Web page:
according to their laws (205). Furthermore, Sarmiento calls Manco Inca a
traitor to the Spanish king and explains that his son, Titu Cusi Yupanqui,
who is now rebelling in the Andes, . . . is not a legitimate son of Manco
Inca; rather, [he is] a bastard and apostate. Titu Cusi could not be an heir

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because his father, Manco Inca, was not an heir. In conclusion, Sarmiento
declares that Your Majesty and your successors who liberated the land
from the tyranny of the Incas have the most just and legitimate title to
these parts of the Indies (205). By the time Sarmiento finished his text in
1572, Titu Cusi Yupanqui had already died; however, this passage illustrates Sarmientos preoccupation with repudiating any possible recognition of a continuing Inca dynasty and his determination to crush hopes
for the restoration of land to the natives, as proposed by Las Casas.
While Sarmiento was accompanying Toledo in his general inspection,
Titu Cusi Yupanqui produced a narrative about his father, Manco Inca,
and his relationship with the Spaniards. Manco Inca had been recognized as heir to the Inca dynasty in 1533 with the approval of Francisco
Pizarro, who thought he would be an easy figure to control from behind
the scenes. Instead, three years later, Manco Inca laid siege to Cuzco and
Lima and carried out the most significant act of resistance of the period of
conquest and colonization. Unable to defeat the Spanish forces and take
over Cuzco, he retreated to the eastern slopes of the Andes, where the geography of the tropical lowlands protected him. He chose an area known
as Vilcabamba, where he founded a settlement and maintained an Inca
government of sorts in exile until his assassination in 1545, harassing the
Spaniards all the while. It seems that he was succeeded by his son Sayre
Tupa, who was lured by the Spanish authorities to abandon Vilcabamba
in 1557. He was granted land and other means to sustain a comfortable life
in the Cuzco area, but he died in 1560, perhaps from foul play. Titu Cusi
spent a few years of his early youth in Cuzco, then lived in Vilcabamba
from around 1542, when he was about ten years old. On the death of his
brother Sayre Tupa, circa 1560, he became the Inca leader in Vilcabamba.
We now have three recent editions, and three new English translations, of
the account that Titu Cusi produced in 1570 about his fathers life, in collaboration with the Augustinian missionary Marcos Garca and the mestizo scribe Martn Pando.
For those who are new to colonial Andean texts and in need of a quick
grasp of the text by Titu Cusi, I would recommend Ralph Bauers edition
and translation. Bauers goal of striking a balance between remaining
as close to the original as possible while rendering it in idiomatic English (50) is fully accomplished in my view. Bauers translation makes for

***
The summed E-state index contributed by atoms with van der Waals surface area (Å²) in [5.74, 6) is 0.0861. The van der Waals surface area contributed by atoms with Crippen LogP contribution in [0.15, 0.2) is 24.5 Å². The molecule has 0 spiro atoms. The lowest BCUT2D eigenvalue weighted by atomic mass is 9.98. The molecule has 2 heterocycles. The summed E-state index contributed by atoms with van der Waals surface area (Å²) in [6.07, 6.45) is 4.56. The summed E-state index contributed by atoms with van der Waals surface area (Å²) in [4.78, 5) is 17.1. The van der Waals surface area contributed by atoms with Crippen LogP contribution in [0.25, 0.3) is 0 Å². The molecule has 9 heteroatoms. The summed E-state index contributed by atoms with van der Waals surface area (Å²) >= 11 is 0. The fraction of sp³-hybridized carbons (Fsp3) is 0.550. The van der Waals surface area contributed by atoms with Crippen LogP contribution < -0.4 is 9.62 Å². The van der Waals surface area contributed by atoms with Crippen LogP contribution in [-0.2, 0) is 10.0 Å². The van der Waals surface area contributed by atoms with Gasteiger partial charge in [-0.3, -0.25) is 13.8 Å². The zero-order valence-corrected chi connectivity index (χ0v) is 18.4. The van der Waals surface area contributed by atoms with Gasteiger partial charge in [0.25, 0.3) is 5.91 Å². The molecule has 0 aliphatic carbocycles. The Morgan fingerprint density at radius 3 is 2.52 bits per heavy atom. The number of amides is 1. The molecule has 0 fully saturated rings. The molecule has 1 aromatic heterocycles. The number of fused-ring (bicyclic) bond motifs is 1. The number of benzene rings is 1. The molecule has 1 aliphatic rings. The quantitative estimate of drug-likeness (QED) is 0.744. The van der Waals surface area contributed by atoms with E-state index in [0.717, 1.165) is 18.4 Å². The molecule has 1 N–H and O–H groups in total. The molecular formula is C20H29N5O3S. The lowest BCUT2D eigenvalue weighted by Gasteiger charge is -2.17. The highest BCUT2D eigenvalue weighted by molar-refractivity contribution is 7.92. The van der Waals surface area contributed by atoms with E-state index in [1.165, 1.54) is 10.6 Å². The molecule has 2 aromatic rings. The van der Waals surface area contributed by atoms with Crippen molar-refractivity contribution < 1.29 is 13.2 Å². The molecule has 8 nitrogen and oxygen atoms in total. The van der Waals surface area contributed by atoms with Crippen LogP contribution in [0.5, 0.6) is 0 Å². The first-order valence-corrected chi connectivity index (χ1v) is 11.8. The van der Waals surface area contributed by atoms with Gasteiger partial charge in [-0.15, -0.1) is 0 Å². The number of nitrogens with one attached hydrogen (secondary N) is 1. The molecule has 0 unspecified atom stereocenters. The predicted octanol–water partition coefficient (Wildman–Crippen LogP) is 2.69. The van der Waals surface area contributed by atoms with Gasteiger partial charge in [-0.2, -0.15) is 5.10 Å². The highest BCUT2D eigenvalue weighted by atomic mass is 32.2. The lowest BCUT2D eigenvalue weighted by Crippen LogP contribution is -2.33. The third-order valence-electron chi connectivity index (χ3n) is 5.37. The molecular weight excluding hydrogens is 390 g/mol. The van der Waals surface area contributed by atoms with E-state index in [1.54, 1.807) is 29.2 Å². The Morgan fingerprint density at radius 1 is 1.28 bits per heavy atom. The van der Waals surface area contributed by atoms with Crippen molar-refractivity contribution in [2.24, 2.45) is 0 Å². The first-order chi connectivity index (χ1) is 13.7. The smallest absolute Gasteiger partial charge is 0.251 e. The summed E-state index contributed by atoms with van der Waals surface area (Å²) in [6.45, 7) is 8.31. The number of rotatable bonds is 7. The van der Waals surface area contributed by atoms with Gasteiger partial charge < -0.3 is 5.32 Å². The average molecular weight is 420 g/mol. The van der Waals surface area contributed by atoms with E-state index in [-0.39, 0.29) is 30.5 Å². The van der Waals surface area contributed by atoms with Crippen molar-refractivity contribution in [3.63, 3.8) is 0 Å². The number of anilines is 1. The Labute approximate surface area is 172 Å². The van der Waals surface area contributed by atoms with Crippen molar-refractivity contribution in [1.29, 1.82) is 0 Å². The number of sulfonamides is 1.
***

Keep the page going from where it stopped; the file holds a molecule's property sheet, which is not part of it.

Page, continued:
very comfortable reading. Those who are primarily interested in the story
line will not miss whatever it omits or alters for the sake of accessible
and fluent prose. There are some isolated instances of misreading or of
somewhat confusing passages, but these do not affect the meaning in any
significant way. For instance, when the Spaniards want to depart after
having enriched themselves, Manco Inca tells them that they should stay
to enjoy the land and his company while sending messengers to report
their deeds in detail. Bauer then adds that Manco wanted to keep them

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in this country a while longer so that they could inform their own country
adequately about this (73). This reason does not appear in the Spanish
original, in which Mancos welcome and his ability to be a perfect host to
the Spaniards is the central message of the text. A few other translations
are odd choices, such as painted rags (116) for paos pintados, the expression used by Titu Cusi to refer to paper from a natives perspective. In this
case, other translators better convey the original meaning with translations such as painted sheets (Julien, 119) or painted clothes (Legnani,
171). At the same time, it is obvious that a great deal of work went into
Bauers successful translation, including both a scrupulous deciphering
of the original and a smooth idiomatic English rendition. Moreover, Bauer
adds a good number of endnotes and a glossary of Quechua and Spanish
terms that address key historical and linguistic aspects of the text.
Bauers lengthy introduction moves easily from the general historical
background to a detailed discussion of the text that draws on multidisciplinary Andean scholarship. He gives special attention to the hybrid
nature of the text, explains why and how he thinks the account came to
be, and points out how Spanish and Andean rhetorical practices are interwoven throughout the text. I found his discussion of the ideas of Inca
legitimacy for succession to power particularly useful for understanding
the arguments that Titu Cusi made about himself and his father as the